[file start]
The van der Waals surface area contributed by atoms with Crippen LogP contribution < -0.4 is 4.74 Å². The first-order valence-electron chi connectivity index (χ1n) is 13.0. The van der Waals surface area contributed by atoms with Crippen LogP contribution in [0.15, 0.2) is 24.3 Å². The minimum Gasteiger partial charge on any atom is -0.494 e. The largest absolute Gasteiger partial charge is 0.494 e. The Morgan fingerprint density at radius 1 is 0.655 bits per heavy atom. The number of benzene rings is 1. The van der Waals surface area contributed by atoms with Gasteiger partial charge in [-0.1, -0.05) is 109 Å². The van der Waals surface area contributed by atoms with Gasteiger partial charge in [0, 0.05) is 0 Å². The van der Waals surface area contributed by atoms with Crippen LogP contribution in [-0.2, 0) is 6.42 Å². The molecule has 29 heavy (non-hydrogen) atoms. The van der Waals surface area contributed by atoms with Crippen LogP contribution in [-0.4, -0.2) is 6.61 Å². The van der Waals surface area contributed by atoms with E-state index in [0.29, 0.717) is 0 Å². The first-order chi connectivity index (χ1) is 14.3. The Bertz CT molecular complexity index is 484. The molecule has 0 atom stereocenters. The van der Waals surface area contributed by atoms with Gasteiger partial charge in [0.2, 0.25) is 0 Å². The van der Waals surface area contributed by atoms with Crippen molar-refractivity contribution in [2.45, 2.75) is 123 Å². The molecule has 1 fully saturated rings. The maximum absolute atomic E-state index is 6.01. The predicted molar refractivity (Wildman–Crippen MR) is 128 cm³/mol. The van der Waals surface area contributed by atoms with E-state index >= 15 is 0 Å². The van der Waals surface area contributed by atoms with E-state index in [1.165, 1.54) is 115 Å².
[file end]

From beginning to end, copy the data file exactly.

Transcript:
The van der Waals surface area contributed by atoms with Crippen LogP contribution < -0.4 is 4.74 Å². The first-order valence-electron chi connectivity index (χ1n) is 13.0. The van der Waals surface area contributed by atoms with Crippen LogP contribution in [0.15, 0.2) is 24.3 Å². The minimum Gasteiger partial charge on any atom is -0.494 e. The largest absolute Gasteiger partial charge is 0.494 e. The Morgan fingerprint density at radius 1 is 0.655 bits per heavy atom. The number of benzene rings is 1. The van der Waals surface area contributed by atoms with Gasteiger partial charge in [-0.1, -0.05) is 109 Å². The van der Waals surface area contributed by atoms with Gasteiger partial charge in [0, 0.05) is 0 Å². The van der Waals surface area contributed by atoms with Crippen LogP contribution in [-0.2, 0) is 6.42 Å². The molecule has 29 heavy (non-hydrogen) atoms. The van der Waals surface area contributed by atoms with Crippen LogP contribution in [-0.4, -0.2) is 6.61 Å². The van der Waals surface area contributed by atoms with E-state index in [0.29, 0.717) is 0 Å². The first-order chi connectivity index (χ1) is 14.3. The Bertz CT molecular complexity index is 484. The molecule has 0 atom stereocenters. The van der Waals surface area contributed by atoms with Gasteiger partial charge in [0.2, 0.25) is 0 Å². The van der Waals surface area contributed by atoms with Crippen molar-refractivity contribution in [2.45, 2.75) is 123 Å². The molecule has 1 fully saturated rings. The maximum absolute atomic E-state index is 6.01. The predicted molar refractivity (Wildman–Crippen MR) is 128 cm³/mol. The van der Waals surface area contributed by atoms with E-state index >= 15 is 0 Å². The van der Waals surface area contributed by atoms with E-state index in [1.165, 1.54) is 115 Å².